Despite having his bail revoked and being remanded to one of New York City’s toughest jails to await his sentencing in January, the eBay auction that former Turing Pharmaceuticals CEO Martin Shkreli launched earlier month seeking to offload the only existing copy of the Wu-Tang Clan album “Once Upon a Time in Shaolin” has ended. According to its eBay page, the album received 343 bids.
And the winning bid was $1,025,100 – or about half what Shkreli paid for the album when he anonymously purchased it from the group in late 2015, shortly before the Daraprim pricing scandal transformed him into the “most hated man in America.”
The top bid had held steady for much of the last week, suggesting that a story published by Bloomberg alleging that several associates of the group have raised doubts about the album’s legitimacy may have impacted the final price.
Shkreli posted this message on his auction page:
"This is the one and only Wu-Tang album.
I decided to purchase this album as a gift to the Wu-Tang Clan for their tremendous musical output. Instead I received scorn from at least one of their (least-intelligent) members, and the world at large failed to see my purpose of putting a serious value behind music. I will be curious to see if the world values music nearly as much as I have. I have donated to many rock bands and rappers over the years to ensure they can continue to produce their art when few others would.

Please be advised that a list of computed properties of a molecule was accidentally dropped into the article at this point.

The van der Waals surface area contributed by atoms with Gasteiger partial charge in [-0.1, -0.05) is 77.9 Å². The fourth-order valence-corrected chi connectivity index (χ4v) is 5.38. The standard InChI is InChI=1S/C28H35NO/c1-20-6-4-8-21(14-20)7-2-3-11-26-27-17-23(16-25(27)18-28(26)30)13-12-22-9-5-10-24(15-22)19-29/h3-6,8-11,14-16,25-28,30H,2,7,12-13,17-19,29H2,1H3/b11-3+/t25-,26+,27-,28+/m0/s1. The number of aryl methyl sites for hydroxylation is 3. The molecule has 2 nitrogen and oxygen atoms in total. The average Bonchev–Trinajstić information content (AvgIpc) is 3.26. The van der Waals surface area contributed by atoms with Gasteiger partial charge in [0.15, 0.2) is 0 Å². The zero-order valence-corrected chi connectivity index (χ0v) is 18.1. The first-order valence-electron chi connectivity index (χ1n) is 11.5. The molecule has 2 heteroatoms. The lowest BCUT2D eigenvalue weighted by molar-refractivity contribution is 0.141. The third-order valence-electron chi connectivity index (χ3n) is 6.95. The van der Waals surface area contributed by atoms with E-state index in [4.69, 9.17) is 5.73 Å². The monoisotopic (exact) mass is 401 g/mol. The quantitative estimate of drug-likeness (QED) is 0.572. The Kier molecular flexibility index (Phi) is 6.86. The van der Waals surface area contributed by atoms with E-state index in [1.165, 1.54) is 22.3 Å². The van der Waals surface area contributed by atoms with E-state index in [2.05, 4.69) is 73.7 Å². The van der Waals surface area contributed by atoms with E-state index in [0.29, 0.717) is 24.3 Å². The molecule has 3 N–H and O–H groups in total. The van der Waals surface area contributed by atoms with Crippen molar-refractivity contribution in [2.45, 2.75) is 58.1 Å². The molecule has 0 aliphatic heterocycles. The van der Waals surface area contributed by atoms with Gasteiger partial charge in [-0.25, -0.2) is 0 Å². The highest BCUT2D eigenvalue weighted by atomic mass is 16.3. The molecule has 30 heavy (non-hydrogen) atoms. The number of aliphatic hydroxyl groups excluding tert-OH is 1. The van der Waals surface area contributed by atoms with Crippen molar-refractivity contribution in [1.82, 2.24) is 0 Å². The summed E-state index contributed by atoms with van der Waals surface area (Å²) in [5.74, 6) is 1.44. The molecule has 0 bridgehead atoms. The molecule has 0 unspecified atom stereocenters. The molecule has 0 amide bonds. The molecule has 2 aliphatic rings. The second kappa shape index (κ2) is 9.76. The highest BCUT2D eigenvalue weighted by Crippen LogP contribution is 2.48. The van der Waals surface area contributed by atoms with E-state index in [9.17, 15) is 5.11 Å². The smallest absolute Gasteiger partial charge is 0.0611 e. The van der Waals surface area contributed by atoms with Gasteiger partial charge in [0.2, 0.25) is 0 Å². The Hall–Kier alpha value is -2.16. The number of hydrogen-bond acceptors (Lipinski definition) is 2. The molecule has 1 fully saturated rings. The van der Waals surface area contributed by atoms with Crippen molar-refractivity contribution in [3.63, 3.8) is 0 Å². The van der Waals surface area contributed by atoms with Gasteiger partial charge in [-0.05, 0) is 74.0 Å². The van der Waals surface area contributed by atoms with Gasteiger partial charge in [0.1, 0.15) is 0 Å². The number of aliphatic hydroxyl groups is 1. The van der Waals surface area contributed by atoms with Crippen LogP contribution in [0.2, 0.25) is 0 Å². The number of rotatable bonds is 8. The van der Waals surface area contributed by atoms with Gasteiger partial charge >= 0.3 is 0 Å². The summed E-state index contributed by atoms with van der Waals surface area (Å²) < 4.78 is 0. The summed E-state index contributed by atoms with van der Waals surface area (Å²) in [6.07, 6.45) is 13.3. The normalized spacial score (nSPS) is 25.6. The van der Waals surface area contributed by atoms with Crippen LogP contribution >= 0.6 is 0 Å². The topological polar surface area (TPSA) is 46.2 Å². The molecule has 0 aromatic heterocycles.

At any time I may cancel this sale and I may even break this album in frustration. I will donate half of the sale proceeds to medical research. I am not selling to raise cash--my companies and I have record amounts of cash on hand. I hope someone with a bigger heart for music can be found for this one-of-a-kind piece and makes it available for the world to hear.
Upon sale, I will represent & warranty any copies of the music I have will be destroyed. I have not carefully listened to the album, which is a double CD. There is also a finely crafted booklet which you can read about elsewhere. I will pay legal expenses for the buyer up to $25,000 to ensure the final purchase details are mutually agreeable.”
Of course, whoever bought the album – and it’s still not entirely clear how Shkreli will facilitate the sale from jail – may find comfort in Forbes report published last week by Zach O’Malley Greenburg, who first broke news of the album’s production and unique sales strategy – only one copy was ever produced – back in 2014. Greenburg, as one of the few people who’s heard bits of the album, attested that it sounds like a Wu-Tang record.